As you may have heard from our Facebook and Twitter posts, the CulturePlex Team will be presenting two papers and a poster at the DH 2013 Conference at the University of Nebraska, Lincoln in July. Below is a brief introduction of each of the three projects we will be presenting.
1. Collaborative technologies for Knowledge Socialization: the case of elBulli (Antonio Jiménez-Mavillard and Juan Luis Suárez)
Today, organizations face the crucial challenge of creating and managing knowledge in order to succeed. As part of the Knowledge Management process, Knowledge Socialization is a critical step during which the community experiences a decisive interchange of ideas. This work, will present a new model for Knowledge Management based on the classic Nonaka and Takeuchi’s one but adapted to the Web 2.0 by using wiki technologies to support Knowledge Socialization, and will propose to apply this model to the case of elBulli. elBulli, voted by industry authority Restaurant magazine as the best restaurant in the world in 2002 and from 2006 to 2009, has now become a foundation for creativity and innovation in high cuisine. It incorporates disciplines such as technology, science, philosophy, and the arts in its research. Aware of the value of knowledge, the organization publishes its results in international conferences, books or journal articles, in a similar way to the academic process of peer review. Therefore, elBulli is an appropriate case to apply a Knowledge Management model that makes maximum use of its knowledge.
2. Preliminaries: The Social Networks of Literary Production in the Spanish Empire During the Administration of the Duke of Lerma(1598-1618)
(David Brown and Juan Luis Suarez)
The “preliminaries” section of a 17th-century book encompasses the pages appearing in the printed text before the beginning of the work itself. This information is divided into seven different types of documents: details of publication, documentation of censorship (both civil and ecclesiastical), licensing, selling price, dedications, letters, and errors. The importance of the preliminaries for this project lies in the information present in these sections: the names of the officials signing the documents, their governmental/institutional affiliation, dates, place of issue, and literary circles that appear in the form of dedications and poetry written by various authors and published in their friend’s or associate’s books. In a few pages, the preliminaries give a complete image of the formal process required for the publication of each work of literature. By compiling all this information into a graph database and performing queries specific to various research questions, we have at hand a valuable source of information about the historical networks that influenced the publication of Early Modern Spanish literature.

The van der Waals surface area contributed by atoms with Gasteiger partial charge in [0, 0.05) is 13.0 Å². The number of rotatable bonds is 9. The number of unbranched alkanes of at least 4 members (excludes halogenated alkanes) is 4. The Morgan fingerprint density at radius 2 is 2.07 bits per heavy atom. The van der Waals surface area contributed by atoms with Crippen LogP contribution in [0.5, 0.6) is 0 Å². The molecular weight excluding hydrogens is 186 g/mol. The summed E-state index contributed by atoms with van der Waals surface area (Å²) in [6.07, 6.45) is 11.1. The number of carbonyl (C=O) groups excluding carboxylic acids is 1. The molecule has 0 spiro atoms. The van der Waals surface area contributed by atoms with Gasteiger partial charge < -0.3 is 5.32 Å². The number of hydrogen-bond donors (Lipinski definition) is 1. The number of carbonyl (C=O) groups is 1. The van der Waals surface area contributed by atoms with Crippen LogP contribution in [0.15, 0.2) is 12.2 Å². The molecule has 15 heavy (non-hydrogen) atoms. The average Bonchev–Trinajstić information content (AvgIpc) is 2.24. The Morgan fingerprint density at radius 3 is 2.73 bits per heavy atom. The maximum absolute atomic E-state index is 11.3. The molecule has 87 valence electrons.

3. Not Exactly Prima Facie: Understanding the Representation of the Human Through the Analysis of Faces in World Painting
(Juan Luis Suarez, Javier de la Rosa and Roberto Ulloa)
In his 1872 book The Expression of Emotions in Man and Animals, Charles Darwin called our attention to the link between human expressions, movements and emotional states, and tried to frame his conclusions in his theory of evolution by highlighting the relations between humans and animals. The light he shed on cultural differences with respect to the aspect of the face and variations in expressions perceived across different groups to express the same emotions is also important.
This fascination with the human face seems to be always present in the history of art, as artists have always sought to relate to the human body and, especially, to the different ways in which the human condition is reflected in the face. It has also been proved that the brain has a specialized amygdala to discriminate scenes in favor of facial expressions. Finally, the recent discovery of “mirror neurons” and their connection with the imitative ability of several primates, offer a glimpse about the social construction of emotions.
In this study we will first show how the analysis of the representation of human faces can offer important data to determine periods and borders in the history of art beyond the generalizations supported by the notions of “style”, “genre” and “national history”. Secondly, we studied the correlations between the European expansion overseas from the 16th Century onwards, and the introduction of new human “types” in world paintings, focusing on concepts of identity and gender (with special emphasis on the size and form of the forehead), and relating the results to notions of Baroque, hybridization and globalization. Finally, we moved to the 20th Century and observed the disappearance of the human face from art in relation to Ortega y Gasset’s concept of the “dehumanization of art” and the artistic and political movements of the first half of the century.